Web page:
Open University students balancing study and caring responsibilities - Shona Littlejohn

The Covid-19 pandemic has had an enormous impact on the lives of unpaid carers, with many left to cope on their own without wider support networks during lockdown. During this year’s Carers Week (June 6-12) The Open University in Scotland is shining a light on the essential care our students provide.

More than 1,000 Open University (OU) in Scotland students are balancing study and caring responsibilities, and we’re seeing increasing numbers of our students declaring that they are carers. Our model of supported distance learning enables carers to flexibly study from home and manage studying with caring commitments.

Carers decide to study with us for a number of different reasons. Some want to further develop the skills and knowledge they’ve gained while caring, or to gain new qualifications to improve their employment prospects and start a new career. Others are resuming studies they’ve put on hold, while we also have students studying for enjoyment and to keep their brains active.

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For our students Karine and Sarah, an Edinburgh-based married couple, studying with us has given them a renewed focus and benefitted their mental health as they cope with the challenges of Karine’s primary progressive multiple sclerosis. They both say that they couldn’t imagine studying any other way than through flexible and supported distance learning.

Emma McQueen, Open University in Scotland student carer.Emma McQueen, Open University in Scotland student carer.
Emma McQueen, Open University in Scotland student carer.

When Sarah became ill herself and was struggling to balance studying with her caring responsibilities, she felt supported by OU tutors to take a break and come back later to studying.

We recognise that carers can face ongoing and unexpected challenges that can impact on their studies. As well as taking a break from study, our student carers can take exams at home, receive study support sessions with tutors, arrange deadline extensions for assignments, apply for a Carers Bursary to help with study-related costs, and we also have an active student carers forum offering peer support.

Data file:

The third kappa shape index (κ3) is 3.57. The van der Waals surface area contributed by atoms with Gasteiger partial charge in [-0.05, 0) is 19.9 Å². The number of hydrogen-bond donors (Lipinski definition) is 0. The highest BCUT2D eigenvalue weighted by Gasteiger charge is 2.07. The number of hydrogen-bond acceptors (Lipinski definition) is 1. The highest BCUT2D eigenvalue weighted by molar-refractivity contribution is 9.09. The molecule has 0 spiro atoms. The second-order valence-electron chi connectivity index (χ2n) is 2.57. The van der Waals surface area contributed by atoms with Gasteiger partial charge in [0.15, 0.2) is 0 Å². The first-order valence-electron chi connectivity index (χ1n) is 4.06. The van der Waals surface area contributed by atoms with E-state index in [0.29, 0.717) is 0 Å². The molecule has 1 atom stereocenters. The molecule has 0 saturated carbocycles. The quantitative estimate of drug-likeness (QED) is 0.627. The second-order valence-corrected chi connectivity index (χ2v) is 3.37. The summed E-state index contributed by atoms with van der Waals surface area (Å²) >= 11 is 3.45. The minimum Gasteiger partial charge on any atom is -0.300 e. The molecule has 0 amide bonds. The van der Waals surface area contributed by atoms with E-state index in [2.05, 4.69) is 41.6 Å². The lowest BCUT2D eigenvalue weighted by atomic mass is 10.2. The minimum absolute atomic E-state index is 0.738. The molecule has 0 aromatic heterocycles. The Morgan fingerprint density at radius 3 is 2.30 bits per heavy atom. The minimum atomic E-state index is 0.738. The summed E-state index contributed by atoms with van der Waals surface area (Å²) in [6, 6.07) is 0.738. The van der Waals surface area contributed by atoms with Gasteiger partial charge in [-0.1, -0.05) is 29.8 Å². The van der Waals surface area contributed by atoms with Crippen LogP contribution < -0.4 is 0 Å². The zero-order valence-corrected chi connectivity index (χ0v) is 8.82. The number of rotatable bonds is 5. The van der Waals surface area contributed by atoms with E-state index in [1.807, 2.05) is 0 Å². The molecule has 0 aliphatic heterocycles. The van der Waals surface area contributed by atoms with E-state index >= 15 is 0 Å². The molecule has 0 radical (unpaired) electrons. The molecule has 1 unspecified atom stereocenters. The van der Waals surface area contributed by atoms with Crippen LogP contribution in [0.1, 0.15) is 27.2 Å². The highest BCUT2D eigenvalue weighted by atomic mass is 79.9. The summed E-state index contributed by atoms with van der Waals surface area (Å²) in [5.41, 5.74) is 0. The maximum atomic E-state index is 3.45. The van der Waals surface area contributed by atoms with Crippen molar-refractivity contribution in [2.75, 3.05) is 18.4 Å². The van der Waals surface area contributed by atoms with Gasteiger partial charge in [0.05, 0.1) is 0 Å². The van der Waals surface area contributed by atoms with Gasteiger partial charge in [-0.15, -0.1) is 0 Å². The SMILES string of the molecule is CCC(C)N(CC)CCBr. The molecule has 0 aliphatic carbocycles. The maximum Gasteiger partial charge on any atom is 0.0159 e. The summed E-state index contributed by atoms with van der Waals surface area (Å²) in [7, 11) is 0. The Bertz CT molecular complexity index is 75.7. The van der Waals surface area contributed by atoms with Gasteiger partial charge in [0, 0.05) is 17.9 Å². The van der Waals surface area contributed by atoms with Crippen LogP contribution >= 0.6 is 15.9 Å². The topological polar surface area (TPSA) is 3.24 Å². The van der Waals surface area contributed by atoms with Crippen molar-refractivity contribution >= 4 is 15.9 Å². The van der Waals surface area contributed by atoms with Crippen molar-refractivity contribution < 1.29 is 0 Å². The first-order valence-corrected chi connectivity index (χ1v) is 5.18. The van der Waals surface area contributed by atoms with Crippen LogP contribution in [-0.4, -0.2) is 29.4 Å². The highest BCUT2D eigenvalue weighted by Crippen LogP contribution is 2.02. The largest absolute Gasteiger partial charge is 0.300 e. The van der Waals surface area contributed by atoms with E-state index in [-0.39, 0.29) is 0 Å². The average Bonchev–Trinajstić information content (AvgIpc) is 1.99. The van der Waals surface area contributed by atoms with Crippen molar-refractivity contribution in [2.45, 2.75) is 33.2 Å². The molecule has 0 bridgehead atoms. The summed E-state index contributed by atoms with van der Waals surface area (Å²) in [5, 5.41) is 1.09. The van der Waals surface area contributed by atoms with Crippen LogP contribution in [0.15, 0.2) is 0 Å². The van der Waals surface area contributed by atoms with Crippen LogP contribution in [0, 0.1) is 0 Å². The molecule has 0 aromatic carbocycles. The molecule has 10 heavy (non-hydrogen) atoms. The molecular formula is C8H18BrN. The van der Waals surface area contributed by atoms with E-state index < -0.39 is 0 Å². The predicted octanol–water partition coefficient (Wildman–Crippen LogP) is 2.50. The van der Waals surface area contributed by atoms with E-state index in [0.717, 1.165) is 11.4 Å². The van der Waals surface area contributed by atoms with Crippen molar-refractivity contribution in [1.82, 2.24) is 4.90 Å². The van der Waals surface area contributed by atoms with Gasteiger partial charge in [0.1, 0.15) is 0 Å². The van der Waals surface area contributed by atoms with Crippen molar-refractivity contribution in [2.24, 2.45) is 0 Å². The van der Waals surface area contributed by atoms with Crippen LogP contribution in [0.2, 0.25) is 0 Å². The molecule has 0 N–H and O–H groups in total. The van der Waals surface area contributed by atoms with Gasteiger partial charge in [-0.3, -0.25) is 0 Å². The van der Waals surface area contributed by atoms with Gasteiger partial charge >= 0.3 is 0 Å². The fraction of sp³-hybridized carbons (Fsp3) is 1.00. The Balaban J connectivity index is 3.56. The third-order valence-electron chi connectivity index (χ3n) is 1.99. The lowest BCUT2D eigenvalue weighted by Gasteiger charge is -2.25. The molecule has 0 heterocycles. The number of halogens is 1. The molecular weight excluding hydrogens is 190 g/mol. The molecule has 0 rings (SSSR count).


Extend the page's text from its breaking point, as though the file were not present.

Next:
For one of our graduates from Falkirk, studying with the OU in Scotland was her first step towards achieving her dream job as a teacher. As a full-time carer to her autistic son, Emma had previously felt that there were too many barriers to studying at university, including the daily cost of travelling to a university campus and being away from her family. We were delighted to find out recently that Emma’s now qualified as a teacher and starting work in a school in August.

As a carer, Emma qualified for a Part-time Fee Grant to fund her studies, while the OU also advised her that she could transfer previous credits gained at college, meaning she’d already completed a third of her degree. The Part-time Fee Grant also made it possible for Karine and Sarah to afford to study.

Carers are a priority for us. Helping carers to access educational opportunities is an integral part of our vision to provide more students with life-changing learning that meets their needs and enriches society. Our work to support student carers has been recognised with a Going Higher for Student Carers Recognition Award, which is awarded by Carers Trust Scotland to celebrate best practice across Scottish universities.

We want carers to know that they are visible to us, we value and recognise the skills and knowledge they’ve gained from doing this crucial work, and we are here to support them plan for their future.

To find out more about support available to carers visit to apply

Shona Littlejohn is Depute Director for Student Experience & Widening Access at The Open University in Scotland.

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